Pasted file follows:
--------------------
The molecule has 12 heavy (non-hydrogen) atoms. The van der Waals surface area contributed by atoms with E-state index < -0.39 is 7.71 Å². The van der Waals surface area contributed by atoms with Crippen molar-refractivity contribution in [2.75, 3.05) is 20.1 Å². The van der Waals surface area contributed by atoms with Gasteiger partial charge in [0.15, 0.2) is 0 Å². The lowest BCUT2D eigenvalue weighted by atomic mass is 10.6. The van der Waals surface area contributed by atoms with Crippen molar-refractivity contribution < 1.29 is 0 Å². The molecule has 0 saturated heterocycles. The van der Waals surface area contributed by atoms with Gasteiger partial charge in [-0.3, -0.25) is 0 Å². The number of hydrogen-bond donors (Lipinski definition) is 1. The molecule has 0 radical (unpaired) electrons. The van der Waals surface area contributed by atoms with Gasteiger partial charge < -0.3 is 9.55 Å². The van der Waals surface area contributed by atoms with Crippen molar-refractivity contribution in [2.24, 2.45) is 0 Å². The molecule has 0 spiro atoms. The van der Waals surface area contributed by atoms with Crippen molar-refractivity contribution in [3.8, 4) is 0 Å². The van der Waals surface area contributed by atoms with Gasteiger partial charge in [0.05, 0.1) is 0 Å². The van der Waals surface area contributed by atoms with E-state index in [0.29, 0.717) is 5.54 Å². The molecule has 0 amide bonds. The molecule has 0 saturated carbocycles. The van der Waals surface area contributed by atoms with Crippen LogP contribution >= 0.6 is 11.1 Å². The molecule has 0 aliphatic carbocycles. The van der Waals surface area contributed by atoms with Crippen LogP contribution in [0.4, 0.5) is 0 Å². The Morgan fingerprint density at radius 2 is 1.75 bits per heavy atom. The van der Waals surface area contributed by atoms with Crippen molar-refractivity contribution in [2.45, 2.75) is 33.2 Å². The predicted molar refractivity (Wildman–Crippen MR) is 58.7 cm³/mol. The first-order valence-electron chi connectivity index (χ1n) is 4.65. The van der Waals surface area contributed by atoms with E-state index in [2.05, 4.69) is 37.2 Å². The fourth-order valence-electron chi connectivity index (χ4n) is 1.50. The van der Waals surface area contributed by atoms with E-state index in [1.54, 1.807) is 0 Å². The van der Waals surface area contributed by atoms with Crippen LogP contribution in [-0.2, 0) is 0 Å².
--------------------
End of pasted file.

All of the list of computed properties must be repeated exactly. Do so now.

The molecule has 12 heavy (non-hydrogen) atoms. The van der Waals surface area contributed by atoms with E-state index < -0.39 is 7.71 Å². The van der Waals surface area contributed by atoms with Crippen molar-refractivity contribution in [2.75, 3.05) is 20.1 Å². The van der Waals surface area contributed by atoms with Gasteiger partial charge in [0.15, 0.2) is 0 Å². The lowest BCUT2D eigenvalue weighted by atomic mass is 10.6. The van der Waals surface area contributed by atoms with Crippen molar-refractivity contribution < 1.29 is 0 Å². The molecule has 0 saturated heterocycles. The van der Waals surface area contributed by atoms with Gasteiger partial charge in [-0.3, -0.25) is 0 Å². The number of hydrogen-bond donors (Lipinski definition) is 1. The molecule has 0 radical (unpaired) electrons. The van der Waals surface area contributed by atoms with Gasteiger partial charge < -0.3 is 9.55 Å². The van der Waals surface area contributed by atoms with Crippen molar-refractivity contribution in [2.24, 2.45) is 0 Å². The molecule has 0 spiro atoms. The van der Waals surface area contributed by atoms with Crippen molar-refractivity contribution in [3.8, 4) is 0 Å². The van der Waals surface area contributed by atoms with Gasteiger partial charge in [0.05, 0.1) is 0 Å². The van der Waals surface area contributed by atoms with E-state index in [0.29, 0.717) is 5.54 Å². The molecule has 0 amide bonds. The molecule has 0 saturated carbocycles. The van der Waals surface area contributed by atoms with Crippen LogP contribution >= 0.6 is 11.1 Å². The molecule has 0 aliphatic carbocycles. The van der Waals surface area contributed by atoms with Crippen LogP contribution in [0.4, 0.5) is 0 Å². The Morgan fingerprint density at radius 2 is 1.75 bits per heavy atom. The van der Waals surface area contributed by atoms with Crippen molar-refractivity contribution in [2.45, 2.75) is 33.2 Å². The predicted molar refractivity (Wildman–Crippen MR) is 58.7 cm³/mol. The first-order valence-electron chi connectivity index (χ1n) is 4.65. The van der Waals surface area contributed by atoms with E-state index in [2.05, 4.69) is 37.2 Å². The fourth-order valence-electron chi connectivity index (χ4n) is 1.50. The van der Waals surface area contributed by atoms with E-state index in [1.54, 1.807) is 0 Å². The van der Waals surface area contributed by atoms with Crippen LogP contribution in [-0.2, 0) is 0 Å².